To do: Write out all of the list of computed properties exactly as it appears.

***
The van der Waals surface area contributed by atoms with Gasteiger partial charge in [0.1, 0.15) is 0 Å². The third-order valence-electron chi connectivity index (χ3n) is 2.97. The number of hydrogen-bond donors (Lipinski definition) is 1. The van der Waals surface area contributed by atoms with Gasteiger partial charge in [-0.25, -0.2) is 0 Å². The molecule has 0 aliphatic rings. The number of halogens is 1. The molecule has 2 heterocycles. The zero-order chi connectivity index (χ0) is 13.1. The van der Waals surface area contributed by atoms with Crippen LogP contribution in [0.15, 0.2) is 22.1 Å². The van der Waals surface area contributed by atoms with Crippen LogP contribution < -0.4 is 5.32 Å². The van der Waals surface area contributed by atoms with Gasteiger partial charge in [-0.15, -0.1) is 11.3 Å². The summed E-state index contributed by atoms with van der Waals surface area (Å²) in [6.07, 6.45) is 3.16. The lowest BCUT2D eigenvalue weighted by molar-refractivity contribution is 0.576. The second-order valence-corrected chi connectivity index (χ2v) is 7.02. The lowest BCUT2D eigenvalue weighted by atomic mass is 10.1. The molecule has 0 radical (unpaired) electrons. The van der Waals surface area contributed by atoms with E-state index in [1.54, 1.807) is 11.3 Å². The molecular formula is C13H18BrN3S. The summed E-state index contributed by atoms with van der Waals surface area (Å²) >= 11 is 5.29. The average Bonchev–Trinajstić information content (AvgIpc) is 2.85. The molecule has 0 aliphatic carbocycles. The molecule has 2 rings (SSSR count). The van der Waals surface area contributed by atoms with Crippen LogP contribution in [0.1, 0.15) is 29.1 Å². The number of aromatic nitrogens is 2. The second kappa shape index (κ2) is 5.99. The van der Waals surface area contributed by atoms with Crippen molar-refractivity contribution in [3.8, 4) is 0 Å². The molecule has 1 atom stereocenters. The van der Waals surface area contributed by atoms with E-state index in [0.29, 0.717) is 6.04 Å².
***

The van der Waals surface area contributed by atoms with Gasteiger partial charge in [0.1, 0.15) is 0 Å². The third-order valence-electron chi connectivity index (χ3n) is 2.97. The number of hydrogen-bond donors (Lipinski definition) is 1. The van der Waals surface area contributed by atoms with Gasteiger partial charge in [-0.25, -0.2) is 0 Å². The molecule has 0 aliphatic rings. The number of halogens is 1. The molecule has 2 heterocycles. The zero-order chi connectivity index (χ0) is 13.1. The van der Waals surface area contributed by atoms with Crippen LogP contribution in [0.15, 0.2) is 22.1 Å². The van der Waals surface area contributed by atoms with Crippen LogP contribution < -0.4 is 5.32 Å². The van der Waals surface area contributed by atoms with Gasteiger partial charge in [-0.15, -0.1) is 11.3 Å². The summed E-state index contributed by atoms with van der Waals surface area (Å²) in [6.07, 6.45) is 3.16. The lowest BCUT2D eigenvalue weighted by molar-refractivity contribution is 0.576. The second-order valence-corrected chi connectivity index (χ2v) is 7.02. The lowest BCUT2D eigenvalue weighted by atomic mass is 10.1. The molecule has 0 radical (unpaired) electrons. The van der Waals surface area contributed by atoms with E-state index in [1.54, 1.807) is 11.3 Å². The molecular formula is C13H18BrN3S. The summed E-state index contributed by atoms with van der Waals surface area (Å²) >= 11 is 5.29. The average Bonchev–Trinajstić information content (AvgIpc) is 2.85. The molecule has 0 aliphatic carbocycles. The molecule has 2 rings (SSSR count). The van der Waals surface area contributed by atoms with Crippen LogP contribution in [0.1, 0.15) is 29.1 Å². The number of aromatic nitrogens is 2. The second kappa shape index (κ2) is 5.99. The van der Waals surface area contributed by atoms with Crippen molar-refractivity contribution in [3.8, 4) is 0 Å². The molecule has 1 atom stereocenters. The van der Waals surface area contributed by atoms with E-state index in [0.29, 0.717) is 6.04 Å².